lasting plants thus to shoot up in a night; you may look gay and green
for a little time, but you want a root to give you a continuance. It
is not so long since, as to be forgotten, that the maxim was, It is
impossible for a Dissenter not to be a REBEL. Consider at this time in
France, even the new converts are so far from being employed that they
are disarmed; their sudden change maketh them still to be distrusted,
notwithstanding that they are reconciled; what are you to expect then
from your dear friends, to whom, whenever they shall think fit to
throw you off again, you have in other times given such arguments for
their excuse?

Besides all this you act very unskilfully against your visible
interest, if you throw away the advantages of which you can hardly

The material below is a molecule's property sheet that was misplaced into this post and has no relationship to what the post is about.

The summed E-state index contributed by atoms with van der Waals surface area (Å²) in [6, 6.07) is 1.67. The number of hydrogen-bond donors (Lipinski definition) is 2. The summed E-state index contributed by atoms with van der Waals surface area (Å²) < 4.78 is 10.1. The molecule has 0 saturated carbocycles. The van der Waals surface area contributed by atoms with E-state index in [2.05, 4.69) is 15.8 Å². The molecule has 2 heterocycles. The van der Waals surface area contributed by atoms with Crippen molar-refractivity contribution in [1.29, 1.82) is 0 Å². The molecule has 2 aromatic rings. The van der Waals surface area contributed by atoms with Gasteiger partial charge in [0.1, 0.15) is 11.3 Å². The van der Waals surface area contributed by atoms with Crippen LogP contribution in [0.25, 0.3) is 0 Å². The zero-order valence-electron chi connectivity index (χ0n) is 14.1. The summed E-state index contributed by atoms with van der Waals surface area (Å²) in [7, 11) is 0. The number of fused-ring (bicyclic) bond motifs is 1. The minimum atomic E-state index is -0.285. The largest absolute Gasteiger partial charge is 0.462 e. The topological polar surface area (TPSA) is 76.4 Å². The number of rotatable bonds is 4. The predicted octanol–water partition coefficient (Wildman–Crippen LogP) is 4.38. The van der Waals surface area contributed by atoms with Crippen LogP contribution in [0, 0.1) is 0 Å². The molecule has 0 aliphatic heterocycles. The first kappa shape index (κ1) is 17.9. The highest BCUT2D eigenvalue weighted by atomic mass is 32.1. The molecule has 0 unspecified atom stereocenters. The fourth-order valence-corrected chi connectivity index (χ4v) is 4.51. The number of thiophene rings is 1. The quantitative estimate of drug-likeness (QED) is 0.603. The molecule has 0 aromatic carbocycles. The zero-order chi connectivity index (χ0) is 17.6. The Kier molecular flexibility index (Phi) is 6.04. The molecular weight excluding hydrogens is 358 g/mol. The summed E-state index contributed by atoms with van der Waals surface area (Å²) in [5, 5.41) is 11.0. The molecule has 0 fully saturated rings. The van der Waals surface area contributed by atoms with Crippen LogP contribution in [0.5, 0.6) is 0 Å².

fail in the next probable Revolution. Things tend naturally to what
you would have, if you would let them alone, and not by an
unseasonable activity lose the influences of your good star, which
promiseth you everything that is prosperous.

The Church of England, convinced of its error in being severe to you;
the Parliament, whenever it meeteth sure to be gentle to you; the next
heir, bred in the country which you have so often quoted for a pattern
of indulgence; a general agreement of all thinking men, that we must
no more cut ourselves off from the Protestants abroad, but rather
enlarge the foundations upon which we are to build our defences
against the common enemy; so that in truth, all things seem to
conspire to give you ease and satisfaction, if by too much haste to
anticipate your good fortune you do not destroy it.

The Protestants have but one article of human strength to oppose the
power which is now against them, and that is not to lose the advantage
of their numbers by being so unwary as to let themselves be divided.

We all agree in our duty to our prince; our objections to his belief
do not hinder us from seeing his virtues; and our not complying with